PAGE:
VIP Client Story: James Sanger


As a producer and programmer James is credited with 60 million record sales worldwide. His work has won 3 Brit awards, 18 Grammys and 2 Ivor Novello awards since 2001. Not only has James worked for some of the most respected and established artists of this generation, but he has also helped establish the sound and sonic identities of numerous major league acts, defining their outputs well after his musical interventions. Jamess client list includes: U2, Madonna, Dido, Phil Collins, Manic Street Preachers, Kylie Minogue, Mel C, Brian Eno, Keane, Sinead OConnor, The Cardigans, Roxy Music, Bryan Ferry, Alex James from Blur, Pet Shop Boys, Joe Satriani, Siobhan Donaghy, Bryan Adams, KD Lang, Annie Lennox, The Cure ...and many more! James currently runs Vibey Studios in Normandy, France, where he developed several of the aformentioned artists.


How important is having access to a quality reverb to your work and production style?

I think that a bad reverb can spoil everything ... up till now most reverbs just smudge all the audio until you are just left with a muddy sound.. What I love about Aether is that is keeps in integrity overall.. and this is important to me.

What are some of your favorite reverbs, hardware or software, that you have used throughout your long career? Do you still use any of these?

My most favourite two hardware reverbs of all time would be... number one A Quantec and number two the 44k reverb in the ASR 10.... Aether is the closest reverb to both these units in the software reverb market.. without a doubt !!!


Any general tips for younger producers on effective reverb use or secret recipes you care to share?

Buy an old French 'corps de ferme'... which is a courtyarded French manor.. preferably with Turrets and battlements generally.. And then set up some big old speakers in one corner pointing to the other corner of the courtyard.. and set up mikes at the other end... or alongside the speakers... Then use the whole setup on your desk as a send and return. Make sure you have no neighbours for at least 3 miles.. then you can crank it up all night !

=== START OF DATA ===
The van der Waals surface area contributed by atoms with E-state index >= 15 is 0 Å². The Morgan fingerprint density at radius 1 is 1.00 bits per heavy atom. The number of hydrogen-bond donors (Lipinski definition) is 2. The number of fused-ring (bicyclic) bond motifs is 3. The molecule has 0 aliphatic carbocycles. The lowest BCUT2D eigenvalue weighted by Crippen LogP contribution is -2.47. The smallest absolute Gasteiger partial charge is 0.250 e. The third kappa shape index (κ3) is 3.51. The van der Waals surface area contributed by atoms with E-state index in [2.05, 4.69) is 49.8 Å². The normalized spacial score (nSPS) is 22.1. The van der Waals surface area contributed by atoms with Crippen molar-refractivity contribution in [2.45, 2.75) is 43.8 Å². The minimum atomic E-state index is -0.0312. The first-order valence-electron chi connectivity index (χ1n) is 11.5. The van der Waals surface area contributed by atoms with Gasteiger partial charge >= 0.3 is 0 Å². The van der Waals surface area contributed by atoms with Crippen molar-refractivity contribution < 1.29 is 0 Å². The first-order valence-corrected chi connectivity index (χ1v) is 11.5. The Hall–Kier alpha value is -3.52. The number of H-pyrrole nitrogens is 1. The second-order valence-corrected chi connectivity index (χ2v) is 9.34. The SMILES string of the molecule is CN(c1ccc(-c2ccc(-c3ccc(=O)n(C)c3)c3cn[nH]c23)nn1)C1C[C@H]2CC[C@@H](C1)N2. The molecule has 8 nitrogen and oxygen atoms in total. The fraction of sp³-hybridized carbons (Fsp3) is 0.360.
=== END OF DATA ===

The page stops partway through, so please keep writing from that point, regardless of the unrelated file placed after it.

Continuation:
Any cool upcoming projects coming up that you care to share with our readers?

I have been writing for a girl band that are re-forming... and developing a new act, He currently does not have a stage name, we are currently at the mix stage.

What hardware, OS, and host application(s) are you using with our software?

An 8-core Apple Mac Pro running Logic Pro


What do you find most unique or inspiring about Aether as compared to other competitive products?

It sounds 'real' and glorious !!!.. I love the sound of the presets and also the names conjure up all the right images in the music.

Do you tend to use Aether for extreme FX oriented presets, or more subtle and traditional reverb needs, or both?

I usually use Aether as a mainline effect reverb... I tend to get right into it and have it loud and proud !

Andrew and James freezing outside Vibey Studios in Nov 06...

How many instances per project do you typically use?

1 or 2 big ones as major mainline effects.

What kind of source sounds do you usually use with Aether?

Vocals... and all sorts of things... keys, a synth... guitars !.. anything.

Do you find yourself designing your own presets on a regular basis?

Always designing presets.. just to tweak the weirdness and get vibey.

Could you name some of your works in which you have actively used Aether?

... all in the pipeline! Top Secret. Sorry mate.

The Vibe


Your studio, Vibey Studios in Normandy, as well as your general aesthetic is focused on feeling and vibe. How do you go about finding that magic for a particular project or artist?